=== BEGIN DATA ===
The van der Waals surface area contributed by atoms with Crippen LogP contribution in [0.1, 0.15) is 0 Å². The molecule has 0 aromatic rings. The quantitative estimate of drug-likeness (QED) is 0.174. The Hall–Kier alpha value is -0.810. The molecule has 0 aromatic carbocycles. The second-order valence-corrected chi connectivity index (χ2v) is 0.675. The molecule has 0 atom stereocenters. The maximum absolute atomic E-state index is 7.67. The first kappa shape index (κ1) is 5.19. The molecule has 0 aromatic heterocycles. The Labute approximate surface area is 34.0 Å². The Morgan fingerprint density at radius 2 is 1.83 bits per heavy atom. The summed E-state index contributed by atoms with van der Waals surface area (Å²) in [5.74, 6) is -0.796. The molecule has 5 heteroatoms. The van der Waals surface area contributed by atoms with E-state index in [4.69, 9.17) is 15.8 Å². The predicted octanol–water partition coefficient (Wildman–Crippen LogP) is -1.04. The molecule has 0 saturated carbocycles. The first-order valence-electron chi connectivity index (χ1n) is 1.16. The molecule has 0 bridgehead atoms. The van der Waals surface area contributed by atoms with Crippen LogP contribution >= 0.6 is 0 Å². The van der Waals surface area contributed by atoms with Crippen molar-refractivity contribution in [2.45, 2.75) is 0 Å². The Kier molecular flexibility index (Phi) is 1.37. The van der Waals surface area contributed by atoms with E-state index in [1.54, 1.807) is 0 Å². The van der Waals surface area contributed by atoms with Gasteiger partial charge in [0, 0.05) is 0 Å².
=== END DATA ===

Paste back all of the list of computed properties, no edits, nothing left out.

The van der Waals surface area contributed by atoms with Crippen LogP contribution in [0.1, 0.15) is 0 Å². The molecule has 0 aromatic rings. The quantitative estimate of drug-likeness (QED) is 0.174. The Hall–Kier alpha value is -0.810. The molecule has 0 aromatic carbocycles. The second-order valence-corrected chi connectivity index (χ2v) is 0.675. The molecule has 0 atom stereocenters. The maximum absolute atomic E-state index is 7.67. The first kappa shape index (κ1) is 5.19. The molecule has 0 aromatic heterocycles. The Labute approximate surface area is 34.0 Å². The Morgan fingerprint density at radius 2 is 1.83 bits per heavy atom. The summed E-state index contributed by atoms with van der Waals surface area (Å²) in [5.74, 6) is -0.796. The molecule has 5 heteroatoms. The van der Waals surface area contributed by atoms with E-state index in [4.69, 9.17) is 15.8 Å². The predicted octanol–water partition coefficient (Wildman–Crippen LogP) is -1.04. The molecule has 0 saturated carbocycles. The first-order valence-electron chi connectivity index (χ1n) is 1.16. The molecule has 0 bridgehead atoms. The van der Waals surface area contributed by atoms with Crippen LogP contribution >= 0.6 is 0 Å². The van der Waals surface area contributed by atoms with Crippen molar-refractivity contribution in [2.45, 2.75) is 0 Å². The Kier molecular flexibility index (Phi) is 1.37. The van der Waals surface area contributed by atoms with E-state index in [1.54, 1.807) is 0 Å². The van der Waals surface area contributed by atoms with Gasteiger partial charge in [0, 0.05) is 0 Å².